GEORGE—A recent activity at George-Little Rock High School let juniors step into the past to get a glimpse of what coming to the United States through Ellis Island was like for immigrants.
The class of about 40 pupils were led throughout the school building Sept. 9 during an interactive simulation that portrayed the immigration process at the historic inspection station in New York Harbor.
English teacher Brenda Sandbulte and history teacher Kris Hamilton led the 80-minute interdisciplinary endeavor across two periods thanks to a scheduling alignment that puts their junior classes back to back.
Sandbulte, who also is the school’s drama director, puts on the simulation each year and said she and her students “really get into it.”
“I go up into the costume room and grab a bunch of hats and jackets and things like that and suitcases that I have up there and the kids dress up. Then the day before the simulation, I take a picture and create a passport for them, or ID papers, if you will,” Sandbulte said.
The students also took part in a random drawing before the activity to find out how much money their immigrant characters had upon arrival on the island; some students drew a few hundred dollars, while others had nothing.
They then were led on a winding tour through the school as they passed through different stations as if they were being processed through Ellis Island before either getting the all-clear to enter the United States or getting rejected.
The teachers and students were not the only ones involved with the simulation. Principal Tyler Glanzer portrayed the lawyer who questions the hopeful migrants while district superintendent Tom Luxford portrayed the doctor who inspects them for physical ailments.
“He’s just awesome, because he screams at them and has this harsh attitude and he just makes it a lot of fun,” Sandbulte said of Luxford. “He dresses up — we give him a lab coat and everything.”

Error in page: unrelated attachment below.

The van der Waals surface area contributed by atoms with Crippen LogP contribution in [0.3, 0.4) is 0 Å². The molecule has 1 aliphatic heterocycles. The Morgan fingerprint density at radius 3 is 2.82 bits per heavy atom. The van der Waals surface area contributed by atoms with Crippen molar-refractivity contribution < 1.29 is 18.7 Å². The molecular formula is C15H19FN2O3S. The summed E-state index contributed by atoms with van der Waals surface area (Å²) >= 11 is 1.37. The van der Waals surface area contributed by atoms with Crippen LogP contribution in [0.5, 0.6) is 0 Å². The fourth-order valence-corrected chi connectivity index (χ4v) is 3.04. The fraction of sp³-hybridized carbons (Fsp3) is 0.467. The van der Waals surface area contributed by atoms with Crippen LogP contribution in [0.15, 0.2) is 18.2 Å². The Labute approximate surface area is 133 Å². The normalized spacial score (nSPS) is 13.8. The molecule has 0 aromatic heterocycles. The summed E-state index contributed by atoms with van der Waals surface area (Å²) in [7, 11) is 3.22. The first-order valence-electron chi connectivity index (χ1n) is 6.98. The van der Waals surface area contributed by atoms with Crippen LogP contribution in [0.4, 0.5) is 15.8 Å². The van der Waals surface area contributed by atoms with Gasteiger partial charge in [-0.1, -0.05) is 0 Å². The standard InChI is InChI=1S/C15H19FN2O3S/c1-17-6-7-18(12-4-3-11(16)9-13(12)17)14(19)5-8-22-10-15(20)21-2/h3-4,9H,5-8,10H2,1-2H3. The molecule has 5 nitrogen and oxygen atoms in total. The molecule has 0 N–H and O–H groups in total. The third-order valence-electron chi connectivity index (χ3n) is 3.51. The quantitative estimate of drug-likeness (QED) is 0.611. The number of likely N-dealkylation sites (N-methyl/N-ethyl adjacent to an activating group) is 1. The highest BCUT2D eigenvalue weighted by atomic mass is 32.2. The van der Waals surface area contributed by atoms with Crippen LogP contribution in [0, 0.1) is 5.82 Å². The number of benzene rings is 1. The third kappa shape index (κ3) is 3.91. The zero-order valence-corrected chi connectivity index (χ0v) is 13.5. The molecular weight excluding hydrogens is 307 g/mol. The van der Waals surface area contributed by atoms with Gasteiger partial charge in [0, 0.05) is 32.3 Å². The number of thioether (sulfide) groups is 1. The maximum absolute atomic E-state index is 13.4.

During the trek through the building, Luxford occasionally marked students to indicate he saw signs of physical conditions that could warrant further questioning, similar to how Ellis Island doctors examined immigrants.
At the end of the simulation, the students were separated into two groups: Those who are permitted to enter the country and those who are told to return to their native land.
“A culminating activity is they write a letter in their home country explaining how they felt during the day. Hopefully confused, because in some of their bios they are told that they don’t speak any English,” Sandbulte said. “They have to maintain that.”
Sandbulte has put on the simulation in the past, but typically she has had to do so in separate semesters of the academic year with smaller groups in a shorter time frame. This year, since American literature is a yearlong course, all juniors in the school will go through it at once.
“Some of the things that I used to hurry them through, now we can take a little bit more time,” Sandbulte said.
She also said having more students take part in the activity at once heightened the mentality of having to move through a large crowd that immigrants experienced.
Besides taking part in the immigration simulation, the juniors have been reading diaries of early American colonists such as William Bradford and John Smith. They also have read immigration stories from the 1900s and ones from the present to learn why people have sought to come to the United States throughout the country’s history.
“The fear and the hope, like, ‘What are we going to find?’ but also the hope of the opportunity was there in the 1600s, it was there in the 1900s and it’s there in the 21st century,” Sandbulte said.